Inhuman perfection

Catching up on my Sorcerer posting! Laura, Grégory, and I get into weird spaces in this one, partly because of the location in our fiction, the mutable or at least shiftable interior of a demonic church, but also because I played demons with remarkably awful/abstract outlooks.

To review, the phrases for this game are Shadows and beauty for the sorcery/demons, and Social activism, right and wrong, for the drama. I was able to shrug or shoulder my way into just how scary that first one seemed to me. Our sorcerers are Chloe, a rather sweet if outlaw-ish idealistic singer, and Livia, an ex-convict who runs a cult. As I pointed out at the end of session 3, it may seem as if they’re the nice one and the mean one, but that’s only because play up that point focused more directly on Livia.

These sessions are also or almost a poster child for the “player-characters meet, what are we supposed to do” process. I like it as a process and hate it as a conundrum. I have often observed players to struggle a little with it in this game, because unlike much talk of sandboxes, it really is open for what the players want to do; there is no “supposed to.” Furthermore, something about it militates against falling into habits of saying, well, we’re finally in the same room, let’s investigate, or, hey, we’re a band of fellow outlaws now, let’s go.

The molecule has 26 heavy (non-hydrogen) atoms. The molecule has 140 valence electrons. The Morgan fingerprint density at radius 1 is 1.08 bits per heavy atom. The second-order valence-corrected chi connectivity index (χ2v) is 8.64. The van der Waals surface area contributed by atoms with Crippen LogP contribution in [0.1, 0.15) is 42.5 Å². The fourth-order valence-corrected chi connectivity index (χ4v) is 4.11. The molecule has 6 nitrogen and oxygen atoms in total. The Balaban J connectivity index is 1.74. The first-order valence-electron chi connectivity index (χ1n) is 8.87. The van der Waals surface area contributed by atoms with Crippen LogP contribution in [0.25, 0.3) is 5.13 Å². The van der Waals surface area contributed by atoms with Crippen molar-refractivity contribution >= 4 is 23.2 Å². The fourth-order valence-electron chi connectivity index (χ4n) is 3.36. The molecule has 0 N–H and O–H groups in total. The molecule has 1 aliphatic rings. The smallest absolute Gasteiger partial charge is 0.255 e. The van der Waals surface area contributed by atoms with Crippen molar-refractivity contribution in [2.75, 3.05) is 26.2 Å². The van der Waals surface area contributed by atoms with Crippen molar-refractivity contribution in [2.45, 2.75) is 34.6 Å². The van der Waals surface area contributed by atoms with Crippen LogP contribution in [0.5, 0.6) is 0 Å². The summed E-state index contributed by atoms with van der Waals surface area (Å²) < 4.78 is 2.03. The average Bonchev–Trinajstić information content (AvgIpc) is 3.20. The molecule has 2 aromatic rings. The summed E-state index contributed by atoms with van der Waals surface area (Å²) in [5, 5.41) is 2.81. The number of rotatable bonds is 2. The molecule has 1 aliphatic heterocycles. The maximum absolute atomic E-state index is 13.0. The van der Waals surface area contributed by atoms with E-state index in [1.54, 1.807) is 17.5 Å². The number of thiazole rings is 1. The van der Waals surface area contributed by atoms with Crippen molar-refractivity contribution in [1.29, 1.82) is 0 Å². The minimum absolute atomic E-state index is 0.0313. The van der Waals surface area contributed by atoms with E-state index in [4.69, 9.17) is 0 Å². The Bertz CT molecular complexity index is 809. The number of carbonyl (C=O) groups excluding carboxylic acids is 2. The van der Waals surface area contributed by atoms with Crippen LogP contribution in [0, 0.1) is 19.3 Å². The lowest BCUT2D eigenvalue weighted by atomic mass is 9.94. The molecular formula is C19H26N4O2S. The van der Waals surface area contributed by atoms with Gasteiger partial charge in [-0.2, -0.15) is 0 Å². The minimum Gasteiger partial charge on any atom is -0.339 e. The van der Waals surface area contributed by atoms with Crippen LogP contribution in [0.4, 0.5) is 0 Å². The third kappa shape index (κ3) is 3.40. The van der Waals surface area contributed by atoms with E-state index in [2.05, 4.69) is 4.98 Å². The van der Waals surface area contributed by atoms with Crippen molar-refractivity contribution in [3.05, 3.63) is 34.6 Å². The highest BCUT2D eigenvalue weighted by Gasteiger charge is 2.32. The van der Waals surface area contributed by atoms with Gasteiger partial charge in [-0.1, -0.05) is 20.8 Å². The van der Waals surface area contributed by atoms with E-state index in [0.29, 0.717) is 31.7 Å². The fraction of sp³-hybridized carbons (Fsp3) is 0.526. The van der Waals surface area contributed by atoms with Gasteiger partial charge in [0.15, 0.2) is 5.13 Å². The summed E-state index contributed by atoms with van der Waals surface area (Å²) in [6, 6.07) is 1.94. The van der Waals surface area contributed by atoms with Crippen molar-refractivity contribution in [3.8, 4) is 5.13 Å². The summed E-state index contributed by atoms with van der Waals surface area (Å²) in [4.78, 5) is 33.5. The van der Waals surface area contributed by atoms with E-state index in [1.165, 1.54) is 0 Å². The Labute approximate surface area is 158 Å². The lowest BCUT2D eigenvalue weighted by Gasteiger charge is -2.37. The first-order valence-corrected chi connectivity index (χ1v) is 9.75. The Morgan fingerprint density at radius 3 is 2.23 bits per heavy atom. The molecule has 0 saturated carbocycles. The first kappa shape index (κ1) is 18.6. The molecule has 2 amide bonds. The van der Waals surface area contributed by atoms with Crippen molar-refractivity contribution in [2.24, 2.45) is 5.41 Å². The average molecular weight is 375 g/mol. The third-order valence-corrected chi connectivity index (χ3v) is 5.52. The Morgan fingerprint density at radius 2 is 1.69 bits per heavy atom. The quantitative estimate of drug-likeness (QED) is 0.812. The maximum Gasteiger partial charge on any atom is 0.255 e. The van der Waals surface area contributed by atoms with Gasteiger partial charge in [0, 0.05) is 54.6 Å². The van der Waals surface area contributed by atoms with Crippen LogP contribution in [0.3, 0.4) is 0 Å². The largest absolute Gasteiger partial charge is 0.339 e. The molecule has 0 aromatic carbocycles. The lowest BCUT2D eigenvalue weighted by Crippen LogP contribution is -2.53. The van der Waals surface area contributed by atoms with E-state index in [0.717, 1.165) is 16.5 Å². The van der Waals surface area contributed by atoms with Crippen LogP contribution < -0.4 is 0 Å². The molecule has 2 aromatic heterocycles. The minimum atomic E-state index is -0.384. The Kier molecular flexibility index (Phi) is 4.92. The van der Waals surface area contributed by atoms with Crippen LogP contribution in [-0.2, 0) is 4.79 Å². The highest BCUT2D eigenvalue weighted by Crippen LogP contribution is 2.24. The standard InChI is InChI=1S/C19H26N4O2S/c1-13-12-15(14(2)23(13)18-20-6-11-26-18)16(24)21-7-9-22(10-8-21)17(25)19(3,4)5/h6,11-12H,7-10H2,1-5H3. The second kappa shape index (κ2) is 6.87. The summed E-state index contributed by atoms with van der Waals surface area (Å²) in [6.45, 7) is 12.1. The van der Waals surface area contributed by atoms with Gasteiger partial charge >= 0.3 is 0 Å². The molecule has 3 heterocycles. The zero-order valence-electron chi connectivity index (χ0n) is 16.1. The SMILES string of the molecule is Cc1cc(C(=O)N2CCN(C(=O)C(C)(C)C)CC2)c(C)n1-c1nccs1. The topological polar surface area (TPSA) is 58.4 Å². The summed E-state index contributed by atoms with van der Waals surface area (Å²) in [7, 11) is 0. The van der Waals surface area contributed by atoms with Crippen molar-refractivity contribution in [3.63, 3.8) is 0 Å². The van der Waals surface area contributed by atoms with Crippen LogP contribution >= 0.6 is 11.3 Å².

It took a while during the game’s playtesting about twenty-five years ago, but I finally figured out what to do while GMing such things. It includes playing NPCs very much as their own characters, without using them as directive mouthpieces. You’ll see that I remembered Omar was present at one point and realized that he isn’t a Ken doll and can have perfectly reasonable opinions.